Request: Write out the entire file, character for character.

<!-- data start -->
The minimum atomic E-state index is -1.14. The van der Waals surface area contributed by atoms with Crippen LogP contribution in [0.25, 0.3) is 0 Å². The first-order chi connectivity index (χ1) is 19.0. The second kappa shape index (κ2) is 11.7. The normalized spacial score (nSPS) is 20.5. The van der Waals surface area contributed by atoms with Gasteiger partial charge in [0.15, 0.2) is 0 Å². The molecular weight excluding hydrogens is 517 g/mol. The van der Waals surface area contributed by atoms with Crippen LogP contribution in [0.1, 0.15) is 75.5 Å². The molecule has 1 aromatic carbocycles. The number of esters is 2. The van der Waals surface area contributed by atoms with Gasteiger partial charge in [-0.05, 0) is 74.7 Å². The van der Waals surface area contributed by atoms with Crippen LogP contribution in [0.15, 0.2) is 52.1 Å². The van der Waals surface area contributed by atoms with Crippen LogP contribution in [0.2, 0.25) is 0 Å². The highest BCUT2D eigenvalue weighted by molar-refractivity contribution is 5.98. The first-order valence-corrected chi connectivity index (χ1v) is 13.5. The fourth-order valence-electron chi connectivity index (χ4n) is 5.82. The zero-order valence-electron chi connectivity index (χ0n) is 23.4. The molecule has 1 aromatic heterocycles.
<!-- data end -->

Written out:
The minimum atomic E-state index is -1.14. The van der Waals surface area contributed by atoms with Crippen LogP contribution in [0.25, 0.3) is 0 Å². The first-order chi connectivity index (χ1) is 19.0. The second kappa shape index (κ2) is 11.7. The normalized spacial score (nSPS) is 20.5. The van der Waals surface area contributed by atoms with Gasteiger partial charge in [0.15, 0.2) is 0 Å². The molecular weight excluding hydrogens is 517 g/mol. The van der Waals surface area contributed by atoms with Crippen LogP contribution in [0.1, 0.15) is 75.5 Å². The molecule has 1 aromatic carbocycles. The number of esters is 2. The van der Waals surface area contributed by atoms with Gasteiger partial charge in [-0.05, 0) is 74.7 Å². The van der Waals surface area contributed by atoms with Crippen LogP contribution in [0.15, 0.2) is 52.1 Å². The van der Waals surface area contributed by atoms with Crippen LogP contribution in [0.2, 0.25) is 0 Å². The highest BCUT2D eigenvalue weighted by molar-refractivity contribution is 5.98. The first-order valence-corrected chi connectivity index (χ1v) is 13.5. The fourth-order valence-electron chi connectivity index (χ4n) is 5.82. The zero-order valence-electron chi connectivity index (χ0n) is 23.4. The molecule has 1 aromatic heterocycles.